Author's Note: This is set three years after The Snake, the Crocodile, and the Dog. What if Emerson had never regained his memory? One-shot.

The Last Entry
By Dream Descends

Entry dated May 13th, 1902

Miss Peabody formally resigned this afternoon. I confess this came as a surprise to me, though she has been acting more and more peculiar for the past several months—not pitching in with her usual audacious vigour at the site, or fussing over foolish womanly trifles such as tea time and the supposed importance of dressing for dinner. It will be unfortunate to have her gone, I suppose; she was adequate for several positions I have no immediate replacement for. It is just like a woman to make impetuous decisions and leave you with no obvious alternative in their absence—but I discredit her to suggest that she is as impetuous and foolhardy as other females of her generation. She does not swoon nearly as much as those unfortunate simpletons Vandergelt used to entertain.

Abovementioned American in fact returned yesterday evening after his departure from us several months ago. He and Miss Peabody spoke privately for several hours, which was cursed annoying as Abdullah insisted we wait for them before we ate dinner. He has developed a soft spot for Miss Peabody, I believe, though I cannot imagine why. In the past several years of working with her (I have been told it has been more, but of course I cannot remember), I have only developed a headache.

I seem to be the only one who is not spouting praises for her, it turns out—if I am to understand what Abdullah just burst in to shout at me, it is an attachment (official or otherwise, I know not) to Vandergelt that prompts Miss Peabody to leave. Odd—Abdullah stopped and glared at me in a rather accusatory fashion after he announced this. I cannot imagine why. I am happy for the lady. She has one son from a previous marriage, if I remember correctly; popular psychology dictates that a father's influence is key to a healthy upbringing—or so those who study psychology have told me. Certainly it will do the boy good; the one occasion upon which she brought him (William?) to meet me he seemed a rather pale and sickly sort. He talked a great deal, however.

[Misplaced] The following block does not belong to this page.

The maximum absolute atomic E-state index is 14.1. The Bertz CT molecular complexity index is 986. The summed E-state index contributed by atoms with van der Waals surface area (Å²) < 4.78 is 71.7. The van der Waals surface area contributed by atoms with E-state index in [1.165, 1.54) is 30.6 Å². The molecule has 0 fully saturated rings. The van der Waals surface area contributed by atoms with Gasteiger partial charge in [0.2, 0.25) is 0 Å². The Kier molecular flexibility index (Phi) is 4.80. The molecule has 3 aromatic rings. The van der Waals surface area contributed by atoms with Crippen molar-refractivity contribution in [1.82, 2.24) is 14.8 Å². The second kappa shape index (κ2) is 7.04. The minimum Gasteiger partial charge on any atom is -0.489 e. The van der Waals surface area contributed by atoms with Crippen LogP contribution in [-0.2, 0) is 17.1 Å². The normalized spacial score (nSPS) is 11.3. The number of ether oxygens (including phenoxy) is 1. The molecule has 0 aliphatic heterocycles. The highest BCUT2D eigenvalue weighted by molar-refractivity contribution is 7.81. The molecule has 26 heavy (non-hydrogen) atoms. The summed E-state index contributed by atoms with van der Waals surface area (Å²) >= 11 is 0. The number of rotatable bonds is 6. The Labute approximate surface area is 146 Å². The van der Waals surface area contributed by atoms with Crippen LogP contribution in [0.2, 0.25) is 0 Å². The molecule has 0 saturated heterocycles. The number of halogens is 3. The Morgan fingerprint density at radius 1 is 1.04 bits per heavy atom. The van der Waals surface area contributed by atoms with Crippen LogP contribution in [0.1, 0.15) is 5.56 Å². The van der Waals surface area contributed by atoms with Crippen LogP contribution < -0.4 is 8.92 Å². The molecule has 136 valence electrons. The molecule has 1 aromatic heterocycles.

I do not know for the life of me why I am wasting paper on this ridiculous documentation of Miss Peabody's recent history—I have yet to record today's findings in my excavation journal and I believe I am expected to accompany the blasted woman to the train station (though she is with Vandergelt and the majority of the men are seeing her off as well). In fact, I now know I am expected to—she has just rather rudely swung the door open and inquired (i.e. demanded) to know if I was coming. To my surprise she appeared quite apprehensive and paled considerably when I replied in the affirmative. That is precisely the reason I have not been idiotic enough to encumber myself with a wife—they have no control over their emotions. I hope Vandergelt knows what he is getting himself into; perhaps a friendly lecture before he leaves would not be unwise.

This is my last entry in this journal. I have been, to say the least, spastic in my writing, and I have decided to drop the habit altogether.

FIN